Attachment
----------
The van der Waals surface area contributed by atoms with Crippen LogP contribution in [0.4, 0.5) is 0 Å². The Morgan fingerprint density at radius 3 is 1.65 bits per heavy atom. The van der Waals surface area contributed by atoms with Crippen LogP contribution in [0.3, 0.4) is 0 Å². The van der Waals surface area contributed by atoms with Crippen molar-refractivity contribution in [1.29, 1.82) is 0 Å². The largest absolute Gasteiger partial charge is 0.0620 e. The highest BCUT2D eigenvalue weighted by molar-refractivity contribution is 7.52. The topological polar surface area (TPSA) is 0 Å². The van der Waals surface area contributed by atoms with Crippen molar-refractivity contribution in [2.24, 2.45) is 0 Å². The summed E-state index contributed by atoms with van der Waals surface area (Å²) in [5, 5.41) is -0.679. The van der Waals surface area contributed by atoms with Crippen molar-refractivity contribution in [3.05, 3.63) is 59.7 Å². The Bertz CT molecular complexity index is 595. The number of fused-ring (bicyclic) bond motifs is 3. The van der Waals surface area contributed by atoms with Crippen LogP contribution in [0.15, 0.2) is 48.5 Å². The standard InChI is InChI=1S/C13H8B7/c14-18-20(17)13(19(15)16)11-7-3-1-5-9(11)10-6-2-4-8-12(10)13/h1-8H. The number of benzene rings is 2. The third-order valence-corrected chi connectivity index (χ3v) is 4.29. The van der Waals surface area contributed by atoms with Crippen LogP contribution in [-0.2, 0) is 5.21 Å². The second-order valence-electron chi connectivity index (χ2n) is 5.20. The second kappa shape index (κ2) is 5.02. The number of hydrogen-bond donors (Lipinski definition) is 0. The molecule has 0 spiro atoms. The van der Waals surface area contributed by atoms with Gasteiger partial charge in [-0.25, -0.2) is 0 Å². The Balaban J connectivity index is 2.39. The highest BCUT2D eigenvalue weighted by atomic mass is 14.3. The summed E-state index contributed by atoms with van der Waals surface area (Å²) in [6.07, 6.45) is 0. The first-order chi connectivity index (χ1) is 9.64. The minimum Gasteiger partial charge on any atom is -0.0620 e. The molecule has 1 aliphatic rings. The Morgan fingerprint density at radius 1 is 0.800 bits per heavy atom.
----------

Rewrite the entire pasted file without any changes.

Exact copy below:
The van der Waals surface area contributed by atoms with Crippen LogP contribution in [0.4, 0.5) is 0 Å². The Morgan fingerprint density at radius 3 is 1.65 bits per heavy atom. The van der Waals surface area contributed by atoms with Crippen LogP contribution in [0.3, 0.4) is 0 Å². The van der Waals surface area contributed by atoms with Crippen molar-refractivity contribution in [1.29, 1.82) is 0 Å². The largest absolute Gasteiger partial charge is 0.0620 e. The highest BCUT2D eigenvalue weighted by molar-refractivity contribution is 7.52. The topological polar surface area (TPSA) is 0 Å². The van der Waals surface area contributed by atoms with Crippen molar-refractivity contribution in [2.24, 2.45) is 0 Å². The summed E-state index contributed by atoms with van der Waals surface area (Å²) in [5, 5.41) is -0.679. The van der Waals surface area contributed by atoms with Crippen molar-refractivity contribution in [3.05, 3.63) is 59.7 Å². The Bertz CT molecular complexity index is 595. The number of fused-ring (bicyclic) bond motifs is 3. The van der Waals surface area contributed by atoms with Crippen LogP contribution in [0.15, 0.2) is 48.5 Å². The standard InChI is InChI=1S/C13H8B7/c14-18-20(17)13(19(15)16)11-7-3-1-5-9(11)10-6-2-4-8-12(10)13/h1-8H. The number of benzene rings is 2. The third-order valence-corrected chi connectivity index (χ3v) is 4.29. The van der Waals surface area contributed by atoms with Crippen LogP contribution in [-0.2, 0) is 5.21 Å². The second-order valence-electron chi connectivity index (χ2n) is 5.20. The second kappa shape index (κ2) is 5.02. The number of hydrogen-bond donors (Lipinski definition) is 0. The molecule has 0 spiro atoms. The van der Waals surface area contributed by atoms with Gasteiger partial charge in [-0.25, -0.2) is 0 Å². The Balaban J connectivity index is 2.39. The highest BCUT2D eigenvalue weighted by atomic mass is 14.3. The summed E-state index contributed by atoms with van der Waals surface area (Å²) in [6.07, 6.45) is 0. The first-order chi connectivity index (χ1) is 9.64. The minimum Gasteiger partial charge on any atom is -0.0620 e. The molecule has 1 aliphatic rings. The Morgan fingerprint density at radius 1 is 0.800 bits per heavy atom.